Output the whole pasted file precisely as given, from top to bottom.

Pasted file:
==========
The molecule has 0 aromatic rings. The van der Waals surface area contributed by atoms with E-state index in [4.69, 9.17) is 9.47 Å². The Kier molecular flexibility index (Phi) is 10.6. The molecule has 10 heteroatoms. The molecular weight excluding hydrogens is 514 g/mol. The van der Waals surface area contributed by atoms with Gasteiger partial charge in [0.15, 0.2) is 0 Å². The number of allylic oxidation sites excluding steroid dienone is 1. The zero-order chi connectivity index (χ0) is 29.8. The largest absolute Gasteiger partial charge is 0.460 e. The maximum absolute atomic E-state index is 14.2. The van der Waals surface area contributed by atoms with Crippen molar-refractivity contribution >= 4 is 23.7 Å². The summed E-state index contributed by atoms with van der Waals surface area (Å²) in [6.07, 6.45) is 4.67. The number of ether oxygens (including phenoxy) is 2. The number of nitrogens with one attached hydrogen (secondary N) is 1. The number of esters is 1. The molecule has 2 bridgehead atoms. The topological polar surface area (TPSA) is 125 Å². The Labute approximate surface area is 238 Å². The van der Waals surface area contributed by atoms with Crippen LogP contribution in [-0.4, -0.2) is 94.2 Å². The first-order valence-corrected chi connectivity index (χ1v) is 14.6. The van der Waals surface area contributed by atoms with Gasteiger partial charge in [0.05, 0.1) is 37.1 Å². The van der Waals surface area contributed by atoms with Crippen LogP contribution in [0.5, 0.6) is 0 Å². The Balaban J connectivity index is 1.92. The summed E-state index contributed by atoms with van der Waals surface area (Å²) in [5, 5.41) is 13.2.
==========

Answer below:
The molecule has 0 aromatic rings. The van der Waals surface area contributed by atoms with E-state index in [4.69, 9.17) is 9.47 Å². The Kier molecular flexibility index (Phi) is 10.6. The molecule has 10 heteroatoms. The molecular weight excluding hydrogens is 514 g/mol. The van der Waals surface area contributed by atoms with Gasteiger partial charge in [0.15, 0.2) is 0 Å². The number of allylic oxidation sites excluding steroid dienone is 1. The zero-order chi connectivity index (χ0) is 29.8. The largest absolute Gasteiger partial charge is 0.460 e. The maximum absolute atomic E-state index is 14.2. The van der Waals surface area contributed by atoms with Crippen molar-refractivity contribution >= 4 is 23.7 Å². The summed E-state index contributed by atoms with van der Waals surface area (Å²) in [6.07, 6.45) is 4.67. The number of ether oxygens (including phenoxy) is 2. The number of nitrogens with one attached hydrogen (secondary N) is 1. The number of esters is 1. The molecule has 2 bridgehead atoms. The topological polar surface area (TPSA) is 125 Å². The Labute approximate surface area is 238 Å². The van der Waals surface area contributed by atoms with Crippen LogP contribution in [-0.4, -0.2) is 94.2 Å². The first-order valence-corrected chi connectivity index (χ1v) is 14.6. The van der Waals surface area contributed by atoms with Gasteiger partial charge in [0.05, 0.1) is 37.1 Å². The van der Waals surface area contributed by atoms with Crippen LogP contribution in [0.5, 0.6) is 0 Å². The Balaban J connectivity index is 1.92. The summed E-state index contributed by atoms with van der Waals surface area (Å²) in [5, 5.41) is 13.2.